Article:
All Over the Map: Beloved Narrows Plaza Bowl says farewell this weekend
It took a lot of people – especially the kind of people who regularly rent shoes – by surprise when it was announced last weekend that Narrows Plaza Bowl, south of Tacoma, would be closing for good this Sunday, Feb. 20, at 10 p.m.
Originally opening for business in 1983, the 40-lane Narrows Plaza Bowl was named for the nearby Tacoma Narrows and is located in University Place (which was named for a college campus that was planned in the 1890s but never materialized).
The bowling alley – which some industry professionals would prefer you refer to as a “bowling center” – was the site of multiple big tournaments in the 1980s and 1990s, including the Men’s U.S. Open in January 1987. There were also multiple tournament appearances there by legendary Tacoma bowler and hometown hero Earl Anthony.
One of the owners of Narrows Plaza Bowl told the Tacoma News Tribune earlier this week that they weren’t looking to sell the property, but a Seattle developer, Wood Partners, made them an undisclosed offer they couldn’t refuse. The bowling alley and an old AMC Theatre across the parking lot will be demolished, and a new apartment complex will then be built at the site.
A bowler from Lakewood named Mike Miller paid a farewell visit with members of his family Thursday night. He’s one of the many people who didn’t expect Narrows Plaza Bowl to close.
“First of all, just the way it was built in the 80s instead of the 50s,” Miller told KIRO Newsradio. “The architecture was nice. But they just dropped a couple of million dollars into this place a few years ago, replacing all the scorers, masking units, new lanes. So, out of all the bowling alleys in the area, I don’t mean to put anything else down, but this one is the nicest.”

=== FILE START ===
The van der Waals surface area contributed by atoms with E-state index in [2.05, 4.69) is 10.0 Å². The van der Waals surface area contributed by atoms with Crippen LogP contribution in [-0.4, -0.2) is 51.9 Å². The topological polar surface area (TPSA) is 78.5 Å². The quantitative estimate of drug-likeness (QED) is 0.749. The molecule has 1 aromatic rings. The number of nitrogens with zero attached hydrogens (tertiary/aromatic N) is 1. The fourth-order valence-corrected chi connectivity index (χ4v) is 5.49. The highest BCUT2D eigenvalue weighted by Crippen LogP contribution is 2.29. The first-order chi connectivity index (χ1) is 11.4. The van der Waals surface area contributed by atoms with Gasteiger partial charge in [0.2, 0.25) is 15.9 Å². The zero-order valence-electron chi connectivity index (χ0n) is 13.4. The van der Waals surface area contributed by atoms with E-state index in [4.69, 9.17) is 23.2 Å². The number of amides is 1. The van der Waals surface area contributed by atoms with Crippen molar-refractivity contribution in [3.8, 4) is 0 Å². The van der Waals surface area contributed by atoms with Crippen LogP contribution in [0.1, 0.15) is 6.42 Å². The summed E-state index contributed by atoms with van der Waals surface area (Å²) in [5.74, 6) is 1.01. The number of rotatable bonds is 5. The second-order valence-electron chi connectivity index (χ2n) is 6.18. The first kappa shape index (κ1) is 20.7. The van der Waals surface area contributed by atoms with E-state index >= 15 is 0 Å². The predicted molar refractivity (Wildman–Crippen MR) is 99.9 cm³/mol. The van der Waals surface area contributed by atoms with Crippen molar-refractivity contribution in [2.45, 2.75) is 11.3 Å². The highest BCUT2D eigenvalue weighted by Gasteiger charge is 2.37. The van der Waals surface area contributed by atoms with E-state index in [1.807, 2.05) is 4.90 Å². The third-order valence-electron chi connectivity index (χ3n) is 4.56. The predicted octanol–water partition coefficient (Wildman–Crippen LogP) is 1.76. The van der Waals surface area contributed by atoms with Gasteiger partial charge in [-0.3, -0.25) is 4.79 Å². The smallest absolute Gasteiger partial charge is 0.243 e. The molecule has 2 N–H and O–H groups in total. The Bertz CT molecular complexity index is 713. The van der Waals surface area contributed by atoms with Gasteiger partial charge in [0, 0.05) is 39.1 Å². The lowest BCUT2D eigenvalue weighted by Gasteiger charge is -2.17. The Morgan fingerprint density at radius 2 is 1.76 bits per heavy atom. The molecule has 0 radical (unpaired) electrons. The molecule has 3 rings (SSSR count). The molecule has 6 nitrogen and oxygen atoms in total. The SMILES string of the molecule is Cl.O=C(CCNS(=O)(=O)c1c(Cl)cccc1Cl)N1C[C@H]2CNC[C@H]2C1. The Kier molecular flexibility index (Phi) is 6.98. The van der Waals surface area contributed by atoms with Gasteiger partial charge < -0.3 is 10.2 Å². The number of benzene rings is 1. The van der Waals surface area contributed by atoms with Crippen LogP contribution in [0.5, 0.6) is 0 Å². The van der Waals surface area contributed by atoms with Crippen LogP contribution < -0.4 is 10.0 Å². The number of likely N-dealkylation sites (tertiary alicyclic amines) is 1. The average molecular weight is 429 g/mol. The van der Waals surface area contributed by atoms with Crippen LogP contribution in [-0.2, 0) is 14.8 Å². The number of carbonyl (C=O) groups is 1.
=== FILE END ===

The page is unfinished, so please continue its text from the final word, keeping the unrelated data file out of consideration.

Is he sad about the loss of what’s been a community gathering place for nearly four decades?
“Am I sad? Yeah, I grew up around here. My wife and I met bowling, and spent a lot of time here in the 80s,” Miller said. “My daughter, who bowled for her high school bowling team, this was their home house.”
“Just, you know, a lot of memories between this and the movie theater next door,” he added.
Out in the parking lot, a disappointed patron from Tacoma named Irwin Downes was clearly upset to lose Narrows Plaza Bowl. Downes is a member of a four-man bowling team called The Lifers – Downes was wearing a team shirt, and he and the other men, all from the Tacoma area, each had fancy wheeled-luggage for toting their bowling balls and other gear.
“I’m torn apart that they keep putting apartments and taking away our rec,” an emotionally charged Downes told KIRO Newsradio as his three buddies looked on, one or two perhaps rolling their eyes or quietly chuckling.
“I’m heartbroken, because it’s a place where I can come and have fun and not deal with the crowds. It’s a staple for me,” he continued. “I’ve been here 30 years, and I’ve been bowling here since 1992.”
Thursday was not the final visit to Narrows Plaza Bowl by Downes and the other members of The Lifers.
“We’re coming here all weekend,” Downes said. “And it’s perfect for us, right guys?”
The Lifers, mostly quiet during Downes’ soliloquy, finally broke their silence and heartily agreed.
Thursday night was busy, but it didn’t feel like the hardcore grieving phase or “celebration of life phase” of the all-too-familiar bowling alley, skating rink, or drive-in theatre farewell process – as truncated as this one for Narrows Plaza Bowl will ultimately be. Still, some people were in search of mementos or other tangible reminders of the place.